Building youths’ resilience through indigenous knowledge
It seems that young people in Africa are increasingly ignorant of the culture they were born into. They have lost interest in understanding their culture and heritage which holds wisdom/knowledge on how they should live in harmony with Nature to handle shocks through traditional methods of resilience. The contemporary life style of the globalized world and the introduction of modern technology makes most young people in Africa believe that they should aspire to the western lifestyle which is highly dependent on machines/robots. Such a disintegrated mindset results in a high level of confusion and many young people frequently have to face challenges in making the right choice about life. This can lead to unemployment, drug addiction, as well as intolerance and exclusion. In rural settings and small towns, this has created a series of social problems including insurgence of street boys/girls finding it tough to survive on the margins of lands destroyed by unsustainable and exploitative practices.

The ABN strives to develop sustainable and creative local economies to open up opportunities for youth and help to strengthen resilience, identity and social cohesion. We always encourage partners and other stakeholders to invest their time and resources in cultural, social and spiritual practices to tune the mindset of youth.

Our collaborative approach has created a sense of responsibility in bringing behavioral change for youth through Youth Culture and Biodiversity (YCB) methodologies. Youth are engaged in intergenerational learning through dialogues between different age groups. They get the opportunity of interacting with elders to share ideas about indigenous knowledge through transformative processes. Such processes are designed to inspire youth, learn and appreciate their cultural heritage, which maintained indigenous knowledge for many centuries. Depending on the context of each country, culture and resource availability, ABN partners support youth to re-build their self-confidence and expose them to practical learning opportunities such as nature experiential learning in forests and national parks, learning from their roots in rural villages and natural settings, ecological action learning in school gardens and community lands, exchanges of ideas and sharing of experiences through celebrations and public gatherings. The cumulative results of these continuous processes have proven to be effective in bringing behavioral changes for youth.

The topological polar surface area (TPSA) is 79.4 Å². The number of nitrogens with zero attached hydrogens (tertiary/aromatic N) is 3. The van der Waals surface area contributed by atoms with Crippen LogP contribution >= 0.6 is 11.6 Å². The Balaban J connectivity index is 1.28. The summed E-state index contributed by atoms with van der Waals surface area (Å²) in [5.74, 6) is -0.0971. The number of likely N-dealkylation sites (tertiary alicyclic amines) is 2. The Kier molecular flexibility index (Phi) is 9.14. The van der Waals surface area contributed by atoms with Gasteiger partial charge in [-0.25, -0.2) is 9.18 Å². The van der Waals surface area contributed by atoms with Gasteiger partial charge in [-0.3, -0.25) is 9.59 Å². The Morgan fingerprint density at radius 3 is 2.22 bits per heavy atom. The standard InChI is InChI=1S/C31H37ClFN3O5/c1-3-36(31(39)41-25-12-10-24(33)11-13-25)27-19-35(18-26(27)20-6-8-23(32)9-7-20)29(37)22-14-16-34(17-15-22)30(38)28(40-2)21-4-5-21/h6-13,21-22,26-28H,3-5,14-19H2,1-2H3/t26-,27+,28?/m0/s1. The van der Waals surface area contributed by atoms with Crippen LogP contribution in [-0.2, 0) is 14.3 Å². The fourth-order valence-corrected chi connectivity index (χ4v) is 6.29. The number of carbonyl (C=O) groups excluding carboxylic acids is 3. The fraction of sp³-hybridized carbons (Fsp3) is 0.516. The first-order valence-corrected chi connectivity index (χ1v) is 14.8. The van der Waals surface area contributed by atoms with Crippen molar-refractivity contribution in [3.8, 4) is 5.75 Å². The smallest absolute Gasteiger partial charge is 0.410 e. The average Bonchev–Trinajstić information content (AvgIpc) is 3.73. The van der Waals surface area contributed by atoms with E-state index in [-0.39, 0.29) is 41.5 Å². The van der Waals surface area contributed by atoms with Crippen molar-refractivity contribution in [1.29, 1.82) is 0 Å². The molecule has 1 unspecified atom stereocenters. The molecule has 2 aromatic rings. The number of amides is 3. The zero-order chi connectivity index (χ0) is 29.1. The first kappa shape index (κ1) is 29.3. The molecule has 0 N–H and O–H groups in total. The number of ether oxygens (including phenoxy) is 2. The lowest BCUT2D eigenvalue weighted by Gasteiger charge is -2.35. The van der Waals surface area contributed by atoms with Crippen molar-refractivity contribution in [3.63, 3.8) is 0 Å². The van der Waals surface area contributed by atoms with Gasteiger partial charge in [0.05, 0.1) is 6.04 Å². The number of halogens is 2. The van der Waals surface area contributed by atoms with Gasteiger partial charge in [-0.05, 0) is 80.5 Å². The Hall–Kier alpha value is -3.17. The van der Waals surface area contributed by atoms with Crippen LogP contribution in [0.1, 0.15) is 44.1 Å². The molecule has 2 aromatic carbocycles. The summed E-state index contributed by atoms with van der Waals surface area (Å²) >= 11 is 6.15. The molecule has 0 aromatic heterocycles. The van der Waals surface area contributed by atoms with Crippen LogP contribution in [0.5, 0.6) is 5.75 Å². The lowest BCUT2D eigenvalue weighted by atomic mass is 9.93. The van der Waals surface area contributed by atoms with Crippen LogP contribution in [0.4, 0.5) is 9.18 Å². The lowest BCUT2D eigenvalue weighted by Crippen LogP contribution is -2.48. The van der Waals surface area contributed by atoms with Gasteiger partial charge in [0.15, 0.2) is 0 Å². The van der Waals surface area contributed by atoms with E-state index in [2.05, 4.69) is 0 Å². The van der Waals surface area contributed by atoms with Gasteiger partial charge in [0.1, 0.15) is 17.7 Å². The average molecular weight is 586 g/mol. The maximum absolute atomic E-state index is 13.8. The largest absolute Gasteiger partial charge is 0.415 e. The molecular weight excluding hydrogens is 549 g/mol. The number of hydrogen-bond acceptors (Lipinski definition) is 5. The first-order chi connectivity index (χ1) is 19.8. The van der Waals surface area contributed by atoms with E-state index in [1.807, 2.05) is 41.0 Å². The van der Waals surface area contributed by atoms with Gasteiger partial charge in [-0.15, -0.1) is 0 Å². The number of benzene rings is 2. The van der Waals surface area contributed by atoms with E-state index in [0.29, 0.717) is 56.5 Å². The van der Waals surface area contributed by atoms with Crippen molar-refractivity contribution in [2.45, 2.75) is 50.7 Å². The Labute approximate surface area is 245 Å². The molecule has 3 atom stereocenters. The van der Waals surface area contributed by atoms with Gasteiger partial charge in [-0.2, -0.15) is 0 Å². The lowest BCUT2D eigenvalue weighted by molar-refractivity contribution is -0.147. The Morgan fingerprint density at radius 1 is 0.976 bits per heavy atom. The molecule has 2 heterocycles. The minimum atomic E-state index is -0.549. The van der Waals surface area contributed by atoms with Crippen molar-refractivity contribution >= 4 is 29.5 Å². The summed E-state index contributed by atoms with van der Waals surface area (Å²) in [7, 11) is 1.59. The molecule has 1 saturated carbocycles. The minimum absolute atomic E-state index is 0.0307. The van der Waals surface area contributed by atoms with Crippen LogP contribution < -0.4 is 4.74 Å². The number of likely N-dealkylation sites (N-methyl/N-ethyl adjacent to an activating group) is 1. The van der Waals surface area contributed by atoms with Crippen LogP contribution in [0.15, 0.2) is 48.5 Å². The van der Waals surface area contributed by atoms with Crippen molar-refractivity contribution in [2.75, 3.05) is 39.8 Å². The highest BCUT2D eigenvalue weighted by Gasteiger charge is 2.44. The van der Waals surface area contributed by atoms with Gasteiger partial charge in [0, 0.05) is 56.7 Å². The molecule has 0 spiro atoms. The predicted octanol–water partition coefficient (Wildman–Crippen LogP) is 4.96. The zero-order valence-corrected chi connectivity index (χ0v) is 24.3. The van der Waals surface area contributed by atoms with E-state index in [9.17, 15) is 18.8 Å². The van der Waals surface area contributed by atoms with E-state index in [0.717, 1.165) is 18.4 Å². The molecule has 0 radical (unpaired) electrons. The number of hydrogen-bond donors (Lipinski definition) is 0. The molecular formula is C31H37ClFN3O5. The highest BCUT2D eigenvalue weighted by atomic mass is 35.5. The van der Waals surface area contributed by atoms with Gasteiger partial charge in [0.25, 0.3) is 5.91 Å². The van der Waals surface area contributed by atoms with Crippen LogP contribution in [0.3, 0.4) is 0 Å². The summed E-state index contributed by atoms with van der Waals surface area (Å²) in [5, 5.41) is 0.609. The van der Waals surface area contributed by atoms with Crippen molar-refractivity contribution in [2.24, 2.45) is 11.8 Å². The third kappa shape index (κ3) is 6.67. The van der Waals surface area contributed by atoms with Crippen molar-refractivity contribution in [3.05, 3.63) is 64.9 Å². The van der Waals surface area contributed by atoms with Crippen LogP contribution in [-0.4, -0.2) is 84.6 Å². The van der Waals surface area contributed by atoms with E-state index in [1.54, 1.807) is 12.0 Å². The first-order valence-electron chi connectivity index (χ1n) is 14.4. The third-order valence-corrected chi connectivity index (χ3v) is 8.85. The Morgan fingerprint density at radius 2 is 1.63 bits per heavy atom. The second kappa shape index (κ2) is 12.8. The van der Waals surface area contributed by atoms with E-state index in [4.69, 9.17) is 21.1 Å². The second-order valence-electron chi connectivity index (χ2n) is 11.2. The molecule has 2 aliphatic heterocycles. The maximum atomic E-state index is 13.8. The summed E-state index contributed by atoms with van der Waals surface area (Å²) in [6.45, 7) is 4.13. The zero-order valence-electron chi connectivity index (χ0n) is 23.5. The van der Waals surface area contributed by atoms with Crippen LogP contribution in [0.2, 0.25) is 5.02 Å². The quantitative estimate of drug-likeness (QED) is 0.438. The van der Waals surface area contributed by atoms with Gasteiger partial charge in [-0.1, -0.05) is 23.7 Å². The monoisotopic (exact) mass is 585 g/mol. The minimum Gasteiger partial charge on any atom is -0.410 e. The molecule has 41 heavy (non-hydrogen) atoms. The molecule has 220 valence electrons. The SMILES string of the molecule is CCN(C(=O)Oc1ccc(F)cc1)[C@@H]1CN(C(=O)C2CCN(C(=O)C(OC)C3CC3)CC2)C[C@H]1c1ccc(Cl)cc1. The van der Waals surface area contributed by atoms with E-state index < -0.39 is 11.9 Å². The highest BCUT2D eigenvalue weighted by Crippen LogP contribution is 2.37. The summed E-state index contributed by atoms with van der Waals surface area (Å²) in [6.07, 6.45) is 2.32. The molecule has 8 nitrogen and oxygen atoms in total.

Some ABN partners further transform youth with practical life skills. These partners work with unemployed youth to build self-supporting endeavors in various fields, including agriculture, sustainable energy, art and other income-generating activities. This is very important, especially in the face of COVID-19, where the impact of the pandemic on the youth’s life has been very damaging.

Therefore, resilience thinking is critical to the work that the ABN does across Africa. The ABN continues supporting partners and the communities to revitalize lost indigenous knowledge and practices, which are central to rebuild ecosystem and community resilience through facilitation of community dialogues and other YCB methodologies.

[1] Biggs, R.; Schlüter, M.; Schoon, M.L. Principles for Building Resilience, Sustaining Ecosystem Services in Social-Ecological System; Cambridge University Press: Cambridge, UK, 2015; ISBN 978-1-107-08265-6.